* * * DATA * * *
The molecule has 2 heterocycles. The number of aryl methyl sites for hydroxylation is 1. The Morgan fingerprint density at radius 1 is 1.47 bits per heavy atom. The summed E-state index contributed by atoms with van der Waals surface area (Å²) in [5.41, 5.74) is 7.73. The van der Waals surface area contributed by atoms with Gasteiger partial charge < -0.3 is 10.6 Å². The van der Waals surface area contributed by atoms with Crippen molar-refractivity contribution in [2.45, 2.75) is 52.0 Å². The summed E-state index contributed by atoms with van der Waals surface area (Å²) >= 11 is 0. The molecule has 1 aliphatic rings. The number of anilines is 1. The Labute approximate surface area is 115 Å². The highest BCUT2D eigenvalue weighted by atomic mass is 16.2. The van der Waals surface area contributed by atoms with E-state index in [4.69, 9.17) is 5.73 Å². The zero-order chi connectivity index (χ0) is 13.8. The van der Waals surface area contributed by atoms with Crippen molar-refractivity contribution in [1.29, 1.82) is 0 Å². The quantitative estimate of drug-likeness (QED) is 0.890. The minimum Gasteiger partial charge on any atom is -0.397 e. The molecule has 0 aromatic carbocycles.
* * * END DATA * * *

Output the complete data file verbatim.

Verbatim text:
The molecule has 2 heterocycles. The number of aryl methyl sites for hydroxylation is 1. The Morgan fingerprint density at radius 1 is 1.47 bits per heavy atom. The summed E-state index contributed by atoms with van der Waals surface area (Å²) in [5.41, 5.74) is 7.73. The van der Waals surface area contributed by atoms with Gasteiger partial charge < -0.3 is 10.6 Å². The van der Waals surface area contributed by atoms with Crippen molar-refractivity contribution in [2.45, 2.75) is 52.0 Å². The summed E-state index contributed by atoms with van der Waals surface area (Å²) >= 11 is 0. The molecule has 1 aliphatic rings. The number of anilines is 1. The Labute approximate surface area is 115 Å². The highest BCUT2D eigenvalue weighted by atomic mass is 16.2. The van der Waals surface area contributed by atoms with E-state index in [4.69, 9.17) is 5.73 Å². The zero-order chi connectivity index (χ0) is 13.8. The van der Waals surface area contributed by atoms with Crippen molar-refractivity contribution in [1.29, 1.82) is 0 Å². The quantitative estimate of drug-likeness (QED) is 0.890. The minimum Gasteiger partial charge on any atom is -0.397 e. The molecule has 0 aromatic carbocycles.